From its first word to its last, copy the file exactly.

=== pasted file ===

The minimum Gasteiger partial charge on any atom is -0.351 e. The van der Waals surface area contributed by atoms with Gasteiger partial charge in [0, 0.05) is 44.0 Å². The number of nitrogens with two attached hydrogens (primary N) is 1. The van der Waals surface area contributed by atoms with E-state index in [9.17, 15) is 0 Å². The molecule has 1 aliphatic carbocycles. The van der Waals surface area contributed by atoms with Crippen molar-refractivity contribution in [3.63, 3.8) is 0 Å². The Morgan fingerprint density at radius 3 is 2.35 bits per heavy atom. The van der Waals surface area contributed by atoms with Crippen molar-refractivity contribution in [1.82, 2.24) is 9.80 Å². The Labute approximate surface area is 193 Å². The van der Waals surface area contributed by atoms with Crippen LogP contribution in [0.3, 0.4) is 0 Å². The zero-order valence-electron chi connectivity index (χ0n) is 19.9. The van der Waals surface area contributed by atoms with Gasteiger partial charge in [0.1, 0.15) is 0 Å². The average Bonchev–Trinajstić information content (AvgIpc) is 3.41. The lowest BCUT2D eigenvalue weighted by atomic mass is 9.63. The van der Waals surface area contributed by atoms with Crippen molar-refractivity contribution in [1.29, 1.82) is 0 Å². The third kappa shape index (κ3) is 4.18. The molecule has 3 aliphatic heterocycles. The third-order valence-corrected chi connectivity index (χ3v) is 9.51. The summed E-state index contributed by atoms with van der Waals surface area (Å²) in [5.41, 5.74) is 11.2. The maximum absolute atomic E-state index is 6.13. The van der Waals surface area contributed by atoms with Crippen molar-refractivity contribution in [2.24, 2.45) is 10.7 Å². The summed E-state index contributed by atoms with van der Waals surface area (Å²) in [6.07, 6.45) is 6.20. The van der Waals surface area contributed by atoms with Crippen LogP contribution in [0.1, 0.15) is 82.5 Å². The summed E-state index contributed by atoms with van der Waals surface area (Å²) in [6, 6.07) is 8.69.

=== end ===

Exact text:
The minimum Gasteiger partial charge on any atom is -0.351 e. The van der Waals surface area contributed by atoms with Gasteiger partial charge in [0, 0.05) is 44.0 Å². The number of nitrogens with two attached hydrogens (primary N) is 1. The van der Waals surface area contributed by atoms with E-state index in [9.17, 15) is 0 Å². The molecule has 1 aliphatic carbocycles. The van der Waals surface area contributed by atoms with Crippen molar-refractivity contribution in [3.63, 3.8) is 0 Å². The Morgan fingerprint density at radius 3 is 2.35 bits per heavy atom. The van der Waals surface area contributed by atoms with Crippen molar-refractivity contribution in [1.82, 2.24) is 9.80 Å². The Labute approximate surface area is 193 Å². The van der Waals surface area contributed by atoms with Crippen LogP contribution in [0.3, 0.4) is 0 Å². The zero-order valence-electron chi connectivity index (χ0n) is 19.9. The van der Waals surface area contributed by atoms with Gasteiger partial charge in [0.1, 0.15) is 0 Å². The average Bonchev–Trinajstić information content (AvgIpc) is 3.41. The lowest BCUT2D eigenvalue weighted by atomic mass is 9.63. The van der Waals surface area contributed by atoms with Crippen molar-refractivity contribution in [1.29, 1.82) is 0 Å². The third kappa shape index (κ3) is 4.18. The molecule has 3 aliphatic heterocycles. The third-order valence-corrected chi connectivity index (χ3v) is 9.51. The summed E-state index contributed by atoms with van der Waals surface area (Å²) in [5.41, 5.74) is 11.2. The maximum absolute atomic E-state index is 6.13. The van der Waals surface area contributed by atoms with Crippen molar-refractivity contribution in [2.24, 2.45) is 10.7 Å². The summed E-state index contributed by atoms with van der Waals surface area (Å²) in [6.07, 6.45) is 6.20. The van der Waals surface area contributed by atoms with Crippen LogP contribution in [0.1, 0.15) is 82.5 Å². The summed E-state index contributed by atoms with van der Waals surface area (Å²) in [6, 6.07) is 8.69.